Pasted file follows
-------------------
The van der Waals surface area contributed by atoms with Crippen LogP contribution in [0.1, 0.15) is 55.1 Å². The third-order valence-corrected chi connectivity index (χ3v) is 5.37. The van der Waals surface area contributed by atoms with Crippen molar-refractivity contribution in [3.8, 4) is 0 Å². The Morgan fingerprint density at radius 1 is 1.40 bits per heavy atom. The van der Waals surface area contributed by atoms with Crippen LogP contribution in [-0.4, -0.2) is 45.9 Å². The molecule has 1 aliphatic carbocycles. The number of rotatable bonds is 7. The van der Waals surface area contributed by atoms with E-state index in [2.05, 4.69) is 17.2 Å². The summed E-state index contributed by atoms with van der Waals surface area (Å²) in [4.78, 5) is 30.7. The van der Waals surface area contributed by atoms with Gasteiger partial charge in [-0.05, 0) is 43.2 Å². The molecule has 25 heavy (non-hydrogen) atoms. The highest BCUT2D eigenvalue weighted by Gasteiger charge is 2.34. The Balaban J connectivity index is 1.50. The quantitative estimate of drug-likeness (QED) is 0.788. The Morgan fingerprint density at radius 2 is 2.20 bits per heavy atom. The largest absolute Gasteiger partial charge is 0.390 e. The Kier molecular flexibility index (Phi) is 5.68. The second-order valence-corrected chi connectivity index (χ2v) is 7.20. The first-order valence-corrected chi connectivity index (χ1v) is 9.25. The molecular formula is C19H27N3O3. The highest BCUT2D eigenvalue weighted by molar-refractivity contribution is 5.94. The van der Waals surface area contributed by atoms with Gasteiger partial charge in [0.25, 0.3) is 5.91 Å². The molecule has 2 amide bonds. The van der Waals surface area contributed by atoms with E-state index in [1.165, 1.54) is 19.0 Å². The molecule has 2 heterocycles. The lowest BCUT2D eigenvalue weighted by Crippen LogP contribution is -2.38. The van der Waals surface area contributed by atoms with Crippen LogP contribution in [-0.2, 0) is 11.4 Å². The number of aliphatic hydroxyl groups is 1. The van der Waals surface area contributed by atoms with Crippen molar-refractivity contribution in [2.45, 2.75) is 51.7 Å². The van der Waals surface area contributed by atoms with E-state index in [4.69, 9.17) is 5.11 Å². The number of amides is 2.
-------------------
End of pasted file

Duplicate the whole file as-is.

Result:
The van der Waals surface area contributed by atoms with Crippen LogP contribution in [0.1, 0.15) is 55.1 Å². The third-order valence-corrected chi connectivity index (χ3v) is 5.37. The van der Waals surface area contributed by atoms with Crippen molar-refractivity contribution in [3.8, 4) is 0 Å². The Morgan fingerprint density at radius 1 is 1.40 bits per heavy atom. The van der Waals surface area contributed by atoms with Crippen LogP contribution in [-0.4, -0.2) is 45.9 Å². The molecule has 1 aliphatic carbocycles. The number of rotatable bonds is 7. The van der Waals surface area contributed by atoms with E-state index in [2.05, 4.69) is 17.2 Å². The summed E-state index contributed by atoms with van der Waals surface area (Å²) in [4.78, 5) is 30.7. The van der Waals surface area contributed by atoms with Gasteiger partial charge in [-0.05, 0) is 43.2 Å². The molecule has 25 heavy (non-hydrogen) atoms. The highest BCUT2D eigenvalue weighted by Gasteiger charge is 2.34. The Balaban J connectivity index is 1.50. The quantitative estimate of drug-likeness (QED) is 0.788. The Morgan fingerprint density at radius 2 is 2.20 bits per heavy atom. The largest absolute Gasteiger partial charge is 0.390 e. The Kier molecular flexibility index (Phi) is 5.68. The second-order valence-corrected chi connectivity index (χ2v) is 7.20. The first-order valence-corrected chi connectivity index (χ1v) is 9.25. The molecular formula is C19H27N3O3. The highest BCUT2D eigenvalue weighted by molar-refractivity contribution is 5.94. The van der Waals surface area contributed by atoms with Gasteiger partial charge in [0.25, 0.3) is 5.91 Å². The molecule has 2 amide bonds. The van der Waals surface area contributed by atoms with E-state index in [1.165, 1.54) is 19.0 Å². The molecule has 2 heterocycles. The lowest BCUT2D eigenvalue weighted by Crippen LogP contribution is -2.38. The van der Waals surface area contributed by atoms with Crippen LogP contribution in [-0.2, 0) is 11.4 Å². The number of aliphatic hydroxyl groups is 1. The van der Waals surface area contributed by atoms with Crippen molar-refractivity contribution in [2.45, 2.75) is 51.7 Å². The van der Waals surface area contributed by atoms with E-state index in [4.69, 9.17) is 5.11 Å². The number of amides is 2.